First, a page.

On a media call this morning, as the White House unveiled their health care proposal prior to Thursday's big bipartisan meet, you've got to wonder which of the big two parties will be victorious in the health care spin war, which will define the election cycle going forward. Obama's plan not having a public option, nuking the "Cornhusker Kickback," while utilizing the Senate bill as a jumping off point, which is what voters already said they didn't want. If Republicans can phrase it that way the Dems will have even more trouble. So far, the title above is the Monday morning line.
The right at this point is simply embarrassed. Ron Paul won the straw poll. Mitt Romney was second with 21% of the vote, with Sarah Palin (AWOL at CPAC) at a measly 7%, Pawlenty (he attended the conference) at 6%, Mike Pence at 5%, and Newt Gingrich and Mike Huckabee at 4%, with the biggest stars, after Romney, following well behind Paul.
The worst performance I've seen so far from CPAC was Andrew Breitbart leveling an unhinged diatribe in Max Blumenthal's face. This just isn't the way it's done if you are sure of your case and want to engage in debate, but it's Breitbart's carnivalesque style. As is convenient for wingnut hit jobs, you can't hear anything Blumenthal says, while Mr. Breitbart's non-stop harangue is caught on tape perfectly, like what's done in media hit jobs so familiar from Bill O'Reilly, Breitbart's monologue stuck in a never ending loop. You'd think as a grown man Breitbart could confront Blumenthal in a manner that wasn't reminiscent of the stalkerazzi.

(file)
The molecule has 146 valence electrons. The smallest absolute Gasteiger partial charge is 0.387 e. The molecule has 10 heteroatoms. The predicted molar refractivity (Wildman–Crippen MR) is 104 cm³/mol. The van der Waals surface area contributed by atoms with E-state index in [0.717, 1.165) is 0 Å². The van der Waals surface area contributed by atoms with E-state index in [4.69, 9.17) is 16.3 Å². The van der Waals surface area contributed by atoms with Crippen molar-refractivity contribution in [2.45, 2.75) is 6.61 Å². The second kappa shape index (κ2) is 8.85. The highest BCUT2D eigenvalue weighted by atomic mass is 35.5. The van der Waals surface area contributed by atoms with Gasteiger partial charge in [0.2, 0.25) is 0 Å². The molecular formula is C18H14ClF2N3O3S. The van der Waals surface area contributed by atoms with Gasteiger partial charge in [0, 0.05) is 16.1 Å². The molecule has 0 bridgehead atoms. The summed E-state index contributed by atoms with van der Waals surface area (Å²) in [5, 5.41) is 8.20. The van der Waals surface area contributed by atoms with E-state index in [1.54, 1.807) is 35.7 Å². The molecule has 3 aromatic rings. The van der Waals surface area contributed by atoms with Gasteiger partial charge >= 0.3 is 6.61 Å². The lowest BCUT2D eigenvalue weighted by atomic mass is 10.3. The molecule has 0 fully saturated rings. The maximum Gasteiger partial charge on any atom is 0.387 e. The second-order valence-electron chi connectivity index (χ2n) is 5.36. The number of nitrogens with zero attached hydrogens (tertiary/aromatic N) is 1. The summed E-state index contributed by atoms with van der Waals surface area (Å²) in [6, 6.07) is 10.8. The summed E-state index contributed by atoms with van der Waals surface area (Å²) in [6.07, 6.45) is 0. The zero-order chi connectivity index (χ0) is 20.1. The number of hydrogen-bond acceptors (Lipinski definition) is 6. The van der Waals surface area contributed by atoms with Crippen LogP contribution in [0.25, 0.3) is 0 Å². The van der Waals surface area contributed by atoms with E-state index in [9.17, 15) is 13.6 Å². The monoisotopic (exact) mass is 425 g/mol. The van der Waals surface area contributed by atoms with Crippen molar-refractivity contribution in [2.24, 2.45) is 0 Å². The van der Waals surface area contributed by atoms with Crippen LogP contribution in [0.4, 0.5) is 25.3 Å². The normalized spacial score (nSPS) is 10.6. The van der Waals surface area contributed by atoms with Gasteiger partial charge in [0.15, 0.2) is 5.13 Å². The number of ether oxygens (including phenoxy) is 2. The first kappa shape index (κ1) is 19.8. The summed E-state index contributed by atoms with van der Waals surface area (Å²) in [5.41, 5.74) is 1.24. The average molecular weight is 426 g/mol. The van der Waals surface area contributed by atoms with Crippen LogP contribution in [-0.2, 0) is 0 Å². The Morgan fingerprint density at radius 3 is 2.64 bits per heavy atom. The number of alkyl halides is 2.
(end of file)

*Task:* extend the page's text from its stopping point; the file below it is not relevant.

It was Ron Paul's win, however, that embarrassed the CPAC Establishment. After all, Mr. Paul was against the Iraq war and is conservative on all interventionist, or Wilsonian, notions of foreign policy, something that clearly runs counter to the Cheney neoconservative wing of the Republican Party that has such a grip on movement conservatives from coast to coast and will certainly be represented in whoever the Republicans pick as their nominee. From Politico:
CPAC organizers were plainly embarrassed by the results, which could reduce the perceived impact of a contest that was once thought to offer a window into which White House hopefuls were favored by movement conservatives.
Even as opportunities abound, the conservatives, from Republicans to CPAC to the Tea Party, can't find a direction to save their political souls. That they actually make Democrats look good tells you how utterly useless the main engines of American politics are right now.
Only the goal of electing a Republican House in 2010, but also a new president in 2012, holds the right together, even as the conservative Establishment have lost control over that process. Ron Paul's win at CPAC reveals something is happening in the grass roots arena on the right. It continues to play out.
Too bad the left is stuck in reactionary mode, with neither Obama or Democratic leaders worthy of the power voters bestowed on them over the last two election cycles.
Disarray on the right. With Mitch McConnell's Fox New appearance the backdrop as we start the week, calling the Dems "arrogant."
Total incompetence on the left. Something Obama is trying to change with the release of his health care proposal.
Neither of the Big Two, Republicans and Democrats, exactly winning endorsements so far from the American public.
Making the playing field is ripe for an independent run for someone in 2012.
Taylor Marsh is a political analyst out of Washington, D.C.
How will Donald Trump’s first 100 days impact YOU? Subscribe, choose the community that you most identify with or want to learn more about and we’ll send you the news that matters most once a week throughout Trump’s first 100 days in office. Learn more